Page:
Amazon currently stores details about millions of its customers on a data base.  This information is used to analyze their shopping habits and make personal recommendations.   However, the business has run into controversy in the past few years about the way that this information is used.  The Data Protection Act of 1998 (DPA) was passed in the UK because of increasing concerns about the way technology is changing the way personal data is processed and distributed.   The Act came into force in March 2000, and its main principles are as follows:  
  • Personal data must be adequate, relevant and not excessive in relation to purpose
  • Personal data shall be accurate and kept up to date
  • Personal data shall not be kept longer than necessary
  • Personal data shall be processed in accordance with the rights of data subjects
  • Appropriate security measures shall be taken for personal data
  • Personal data shall not be transfered outside the European Economic Area (EEA) without proper protection
It is the last point that caused controversy for Amazon in September 2000, when it was revealed that the UK site was sharing information with other organisations in America.  Several customers complained that Amazon was in breach of EU regulations which prohibit the transfer of information to countries with lower standards of data protection.  However the Data Protection Commissioner pointed out that the Safe Harbour Agreement, drawn up in July 2000 between the EU and the US, enabled businesses that have signed the agreement to send data to a company in the US that is part of the agreement.   Although the Agreement is now up and running, in Sept 2000 it was a grey area, because there was no information about which businesses had signed up.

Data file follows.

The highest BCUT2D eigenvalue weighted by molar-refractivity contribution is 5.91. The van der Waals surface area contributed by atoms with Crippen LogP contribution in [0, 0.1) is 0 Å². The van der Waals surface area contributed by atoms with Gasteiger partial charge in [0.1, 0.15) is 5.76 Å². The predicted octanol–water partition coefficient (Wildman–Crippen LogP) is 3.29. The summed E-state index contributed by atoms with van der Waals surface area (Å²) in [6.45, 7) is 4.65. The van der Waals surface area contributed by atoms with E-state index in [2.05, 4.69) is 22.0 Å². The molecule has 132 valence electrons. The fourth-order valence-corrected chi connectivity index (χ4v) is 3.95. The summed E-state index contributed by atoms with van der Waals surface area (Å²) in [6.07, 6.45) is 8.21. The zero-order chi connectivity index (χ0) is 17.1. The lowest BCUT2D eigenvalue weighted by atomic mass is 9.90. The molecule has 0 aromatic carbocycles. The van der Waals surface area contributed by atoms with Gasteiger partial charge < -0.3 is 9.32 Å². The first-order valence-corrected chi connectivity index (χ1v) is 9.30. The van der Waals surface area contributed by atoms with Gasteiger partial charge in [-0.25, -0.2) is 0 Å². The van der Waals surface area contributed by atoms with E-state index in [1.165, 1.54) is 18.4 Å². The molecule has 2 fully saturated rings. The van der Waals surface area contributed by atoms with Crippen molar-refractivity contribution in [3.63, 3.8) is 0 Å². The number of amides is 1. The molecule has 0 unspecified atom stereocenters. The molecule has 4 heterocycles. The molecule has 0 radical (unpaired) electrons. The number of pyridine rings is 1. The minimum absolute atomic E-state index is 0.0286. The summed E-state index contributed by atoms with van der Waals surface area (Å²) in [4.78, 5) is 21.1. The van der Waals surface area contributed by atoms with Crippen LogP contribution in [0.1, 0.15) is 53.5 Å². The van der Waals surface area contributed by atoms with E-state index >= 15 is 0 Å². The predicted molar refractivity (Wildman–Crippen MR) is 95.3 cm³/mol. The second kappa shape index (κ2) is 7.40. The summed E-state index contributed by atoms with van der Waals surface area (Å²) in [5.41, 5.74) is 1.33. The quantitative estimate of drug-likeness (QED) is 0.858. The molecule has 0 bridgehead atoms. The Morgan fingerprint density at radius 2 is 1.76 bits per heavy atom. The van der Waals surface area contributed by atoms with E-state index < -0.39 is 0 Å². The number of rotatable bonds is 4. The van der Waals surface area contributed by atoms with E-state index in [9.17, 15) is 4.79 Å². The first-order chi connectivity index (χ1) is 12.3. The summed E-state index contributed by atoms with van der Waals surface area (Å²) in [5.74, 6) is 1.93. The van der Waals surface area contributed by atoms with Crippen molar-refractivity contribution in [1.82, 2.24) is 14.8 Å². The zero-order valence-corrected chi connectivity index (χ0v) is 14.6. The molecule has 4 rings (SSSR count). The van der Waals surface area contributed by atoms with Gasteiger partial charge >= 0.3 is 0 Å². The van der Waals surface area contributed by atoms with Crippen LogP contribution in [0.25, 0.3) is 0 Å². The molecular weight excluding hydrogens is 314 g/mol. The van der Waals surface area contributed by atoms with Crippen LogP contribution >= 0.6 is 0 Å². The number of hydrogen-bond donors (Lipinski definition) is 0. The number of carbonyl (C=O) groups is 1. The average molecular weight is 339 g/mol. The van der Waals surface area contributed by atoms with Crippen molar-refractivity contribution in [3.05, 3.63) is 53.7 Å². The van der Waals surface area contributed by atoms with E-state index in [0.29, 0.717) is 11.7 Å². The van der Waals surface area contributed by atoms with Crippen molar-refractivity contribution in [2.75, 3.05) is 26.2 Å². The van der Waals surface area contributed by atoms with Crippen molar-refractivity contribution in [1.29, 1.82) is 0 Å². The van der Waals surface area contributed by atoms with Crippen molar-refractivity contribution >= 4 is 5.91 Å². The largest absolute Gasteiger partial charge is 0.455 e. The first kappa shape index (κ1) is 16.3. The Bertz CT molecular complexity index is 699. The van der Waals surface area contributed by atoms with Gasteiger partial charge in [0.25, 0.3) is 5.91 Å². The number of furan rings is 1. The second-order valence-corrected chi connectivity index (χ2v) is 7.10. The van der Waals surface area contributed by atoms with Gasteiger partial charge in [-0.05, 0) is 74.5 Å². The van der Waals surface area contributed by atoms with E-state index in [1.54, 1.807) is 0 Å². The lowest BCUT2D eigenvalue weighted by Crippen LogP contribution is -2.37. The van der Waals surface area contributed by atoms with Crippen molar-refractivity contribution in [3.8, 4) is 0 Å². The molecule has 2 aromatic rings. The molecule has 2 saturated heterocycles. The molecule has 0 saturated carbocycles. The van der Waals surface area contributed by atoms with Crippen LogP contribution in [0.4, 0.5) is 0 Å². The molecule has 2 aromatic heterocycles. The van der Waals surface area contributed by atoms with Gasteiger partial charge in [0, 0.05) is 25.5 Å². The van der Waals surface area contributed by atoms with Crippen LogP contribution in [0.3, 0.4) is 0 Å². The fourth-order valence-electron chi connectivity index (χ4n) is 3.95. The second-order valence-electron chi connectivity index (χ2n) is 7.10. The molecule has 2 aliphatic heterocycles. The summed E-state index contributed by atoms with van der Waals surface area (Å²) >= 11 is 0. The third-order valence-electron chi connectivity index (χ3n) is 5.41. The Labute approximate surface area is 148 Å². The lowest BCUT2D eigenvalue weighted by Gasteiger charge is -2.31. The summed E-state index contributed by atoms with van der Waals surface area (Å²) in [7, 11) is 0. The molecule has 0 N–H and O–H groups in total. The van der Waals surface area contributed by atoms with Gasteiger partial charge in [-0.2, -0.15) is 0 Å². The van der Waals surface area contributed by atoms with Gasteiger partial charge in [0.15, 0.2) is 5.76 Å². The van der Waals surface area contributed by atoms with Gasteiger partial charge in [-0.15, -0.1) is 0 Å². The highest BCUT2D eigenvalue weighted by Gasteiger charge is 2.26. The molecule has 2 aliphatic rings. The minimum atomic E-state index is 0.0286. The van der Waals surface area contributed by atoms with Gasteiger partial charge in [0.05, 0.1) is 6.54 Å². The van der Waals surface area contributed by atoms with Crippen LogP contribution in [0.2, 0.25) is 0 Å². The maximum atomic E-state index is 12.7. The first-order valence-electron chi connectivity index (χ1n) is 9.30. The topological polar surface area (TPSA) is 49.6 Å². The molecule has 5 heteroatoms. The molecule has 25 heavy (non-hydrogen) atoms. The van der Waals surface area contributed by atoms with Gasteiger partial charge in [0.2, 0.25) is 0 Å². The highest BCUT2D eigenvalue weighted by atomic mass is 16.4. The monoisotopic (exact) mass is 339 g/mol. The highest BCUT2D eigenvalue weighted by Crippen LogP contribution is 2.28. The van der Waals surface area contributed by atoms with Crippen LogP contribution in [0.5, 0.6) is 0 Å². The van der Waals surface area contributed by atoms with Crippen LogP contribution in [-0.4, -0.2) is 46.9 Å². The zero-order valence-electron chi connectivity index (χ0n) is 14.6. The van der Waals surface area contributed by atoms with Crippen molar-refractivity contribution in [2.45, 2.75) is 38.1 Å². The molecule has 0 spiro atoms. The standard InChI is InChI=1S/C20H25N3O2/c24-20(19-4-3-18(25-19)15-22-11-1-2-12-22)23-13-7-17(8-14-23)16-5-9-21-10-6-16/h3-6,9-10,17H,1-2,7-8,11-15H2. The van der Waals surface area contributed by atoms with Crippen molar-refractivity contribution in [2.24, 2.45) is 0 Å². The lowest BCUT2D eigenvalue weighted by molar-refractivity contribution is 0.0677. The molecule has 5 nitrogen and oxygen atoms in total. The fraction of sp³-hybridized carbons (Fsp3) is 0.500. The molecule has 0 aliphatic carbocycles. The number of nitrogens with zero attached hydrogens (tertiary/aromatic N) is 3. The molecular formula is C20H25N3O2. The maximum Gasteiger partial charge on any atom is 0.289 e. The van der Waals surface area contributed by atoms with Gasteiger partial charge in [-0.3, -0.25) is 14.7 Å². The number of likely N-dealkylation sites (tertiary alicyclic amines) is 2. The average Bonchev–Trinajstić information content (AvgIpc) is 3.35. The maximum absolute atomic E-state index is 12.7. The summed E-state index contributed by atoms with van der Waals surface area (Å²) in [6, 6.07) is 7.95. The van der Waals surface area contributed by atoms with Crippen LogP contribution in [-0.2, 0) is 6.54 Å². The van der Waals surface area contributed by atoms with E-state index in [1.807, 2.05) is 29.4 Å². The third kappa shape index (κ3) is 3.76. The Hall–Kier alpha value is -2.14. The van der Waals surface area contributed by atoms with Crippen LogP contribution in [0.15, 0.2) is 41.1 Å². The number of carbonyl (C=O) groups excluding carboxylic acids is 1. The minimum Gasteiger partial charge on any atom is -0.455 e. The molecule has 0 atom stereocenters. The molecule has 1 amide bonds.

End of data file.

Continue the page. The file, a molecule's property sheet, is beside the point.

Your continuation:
Amazon defended its actions, saying that it regarded customer information as a business asset, and it had the right to sell or buy assets as it expanded.  The Electronic Privacy Information Centre decided to boycott Amazon as a result of this.

Another area of legislation which affects Amazon is copyright.  A lot of people assume that because something appears on the web, it is freely available for everyone to use, but in fact it is subject to the same legal issues as non-online material. 

As I mentioned in my history of, they launched a 'Search Inside' feature in 2003 which allows a potential customer to search key words or phrases within the text of a book, emulating the browsing process that most people like to do before committing to a purchase.  Some authors have complained that this will weaken sales of their work and violate copyright laws.  However, Amazon have sidestepped the copyright laws, by not actually reproducing the works, but by obtaining the publisher's permission to scan the original publication and display it, digitally adjusted to make it easy readable on a computer screen.  The number of pages one viewer can access is limited, and printing is disabled.